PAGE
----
Modern Groundhog Lodge dinners don't feature the woodchuck, but focus on preserving the Pennsylvania Dutch dialect.
Modern Groundhog Lodge dinners don’t feature the woodchuck, but focus on preserving the Pennsylvania Dutch dialect. MediaNews Group/Reading Eagle via Getty Images

Groundhog may be sustainable, but Bergo wouldn’t serve it if he didn’t think the taste was up to scratch. Although game sometimes gets a reputation for being pungent or stringy, as long as woodchucks are correctly prepared, the lean, dark meat is an easy sell. “Groundhog is absolutely excellent,” Bergo says. “It’s like duck crossed with rabbit.”

There’s a straightforward reason for that. Omnivorous or carnivorous animals that feast on rotting meat, fish, or shellfish will tend to taste accordingly. “With the small game, just like any other animal, the taste is from the diet,” Bergo says. “So possum or something that is eating carrion or crayfish is going to have an incredibly strong taste.”

As Michael Twitty writes in The Cooking Gene, resourceful Black cooks in the American South historically would fatten up possums on persimmons. After a week or so on a carefully controlled vegetarian diet, the meat would take on a completely different flavor. Since groundhogs are born vegetarians, cooks can skip this step. “Groundhogs are eating organic produce out of the garden,” Bergo says.

Bergo hopes that in the future, diners will keep an open mind about small game meat—Punxsutawney Phil included. Choosing to eat meat is an inherently complicated issue, but opting out of the meat industrial complex where possible reduces both cruelty and environmental impact. And for those willing to set aside their preconceptions, there’s a real culinary payoff.

“I’ve served people [groundhog] and just told them that it’s small game,” Bergo says. “Everyone has said, ‘This is fantastic.’”

Bright, lightly sautéed veggies offset the richness of groundhog stew.
Bright, lightly sautéed veggies offset the richness of groundhog stew. Courtesy of Alan Bergo

Groundhog Stew With Garden Vegetables

Adapted from a recipe by Alan Bergo on The Forager Chef.


1 skinned and gutted groundhog (2–3 pounds), preferably young, with heart, kidney, and liver
Kosher salt and pepper
1 tablespoon freshly minced rosemary
6 tablespoons extra virgin olive oil, divided, or as needed, plus more for finishing
All-purpose flour as needed for dredging
1 small yellow onion, diced
2 cloves garlic, minced
1 tablespoon tomato paste
½ cup dry red wine
4 cups chicken stock
6 ounces mixed baby carrots, zucchini, baby greens, mushrooms, and/or edible flowers for garnish


  1. The night before you plan to serve the stew, cut the gutted groundhog into six pieces using kitchen shears, a very sharp chef’s knife, or a cleaver. Reserve the heart, kidney, and liver and set aside. Carefully remove the pea-sized scent glands, which are located under the skin around the tail, armpits, and back. If not removed, the scent glands can impart an off-flavor to the meat, particularly in older groundhogs. Season all of the groundhog parts and organs liberally with salt, pepper, and rosemary, then cover and allow to dry-brine in the fridge overnight.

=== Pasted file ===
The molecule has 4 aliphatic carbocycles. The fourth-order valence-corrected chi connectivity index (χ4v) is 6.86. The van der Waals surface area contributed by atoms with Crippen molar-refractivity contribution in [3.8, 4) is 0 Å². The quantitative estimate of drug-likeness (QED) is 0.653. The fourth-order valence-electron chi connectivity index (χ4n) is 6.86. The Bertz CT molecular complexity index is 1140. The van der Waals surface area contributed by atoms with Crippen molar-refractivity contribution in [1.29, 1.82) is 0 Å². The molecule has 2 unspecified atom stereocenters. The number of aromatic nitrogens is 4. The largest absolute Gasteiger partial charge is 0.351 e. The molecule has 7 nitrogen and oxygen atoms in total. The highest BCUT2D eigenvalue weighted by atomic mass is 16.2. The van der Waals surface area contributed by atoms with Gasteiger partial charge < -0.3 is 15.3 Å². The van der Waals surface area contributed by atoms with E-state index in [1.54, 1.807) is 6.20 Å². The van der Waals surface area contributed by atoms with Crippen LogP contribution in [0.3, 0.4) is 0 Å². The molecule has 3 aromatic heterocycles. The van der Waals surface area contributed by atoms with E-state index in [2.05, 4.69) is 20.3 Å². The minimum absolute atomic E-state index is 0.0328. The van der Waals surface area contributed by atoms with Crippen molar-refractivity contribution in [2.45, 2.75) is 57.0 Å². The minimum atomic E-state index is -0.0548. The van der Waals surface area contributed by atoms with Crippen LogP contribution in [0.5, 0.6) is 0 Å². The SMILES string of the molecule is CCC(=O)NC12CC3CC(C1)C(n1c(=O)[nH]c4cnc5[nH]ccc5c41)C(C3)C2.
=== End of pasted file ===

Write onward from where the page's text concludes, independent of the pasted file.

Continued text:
2. The following day, preheat the oven to 300 degrees Fahrenheit.

  3. Dredge the groundhog parts (except for the offal) in flour until well coated.

  4. Heat 2 tablespoons of olive oil in a large Dutch oven until it shimmers. Sear the groundhog pieces in batches until deeply browned, approximately three to four minutes per side. Add additional oil as needed. Remove the groundhog from the Dutch oven and set aside.

  5. Add another tablespoon of olive oil if necessary, then add onions to the Dutch oven and sauté until they’re softened and beginning to brown. Add the garlic and sauté for one minute, or just until fragrant and beginning to turn golden. Add the tomato paste and stir continuously for another minute, or until the tomato paste caramelizes slightly.

    How to butcher and carve up a groundhog.
    How to butcher and carve up a groundhog. Courtesy of Alan Bergo

  6. Increase the heat to medium-high and add the red wine. Stir constantly to deglaze the pan, scraping up all of the browned and caramelized bits. Allow the wine to reduce by half, then add all of the chicken stock.

  7. Return the groundhog pieces to the mixture, then bring everything to a gentle simmer. Place the pot in the preheated oven. Cook for 1.5 hours, or until the meat is tender and falling off the bone. Remove from the oven and allow to fully cool.

  8. While the meat and braising liquid cool, prep your garnish. Ideally, you want a mix of quick-cooking, garden-fresh vegetables. Evenly dice tender carrots or zucchini, halve or quarter mushrooms, and tear or chop tender greens and herbs into small pieces. Set them aside.

  9. Once the meat is cool enough to handle, remove the groundhog pieces and carefully pull the meat off the bones. Try to leave the meat in large chunks, if possible. Carefully remove and discard all of the bones, some of which will be small.

  10. Return the groundhog meat to the braising liquid and gently begin to reheat the mixture, covered, over medium-low heat. Taste and adjust flavor by adding salt or pepper if necessary.

  11. In a pan, heat one tablespoon of olive oil over medium-high heat, then sauté the mixed vegetables until just cooked. Remove from the skillet and set aside.

  12. Coarsely dice the groundhog organ meat and season with salt and pepper. Add an additional tablespoon of olive oil to the skillet, increase heat to high, then sauté the offal until fully cooked through and beginning to crisp.

  13. To serve, scatter the chopped offal meat into shallow bowls. Ladle the stew on top, then garnish with the sautéed vegetables. Add any additional herbs or edible flowers on top. Drizzle with extra virgin olive oil and add freshly cracked black pepper to taste.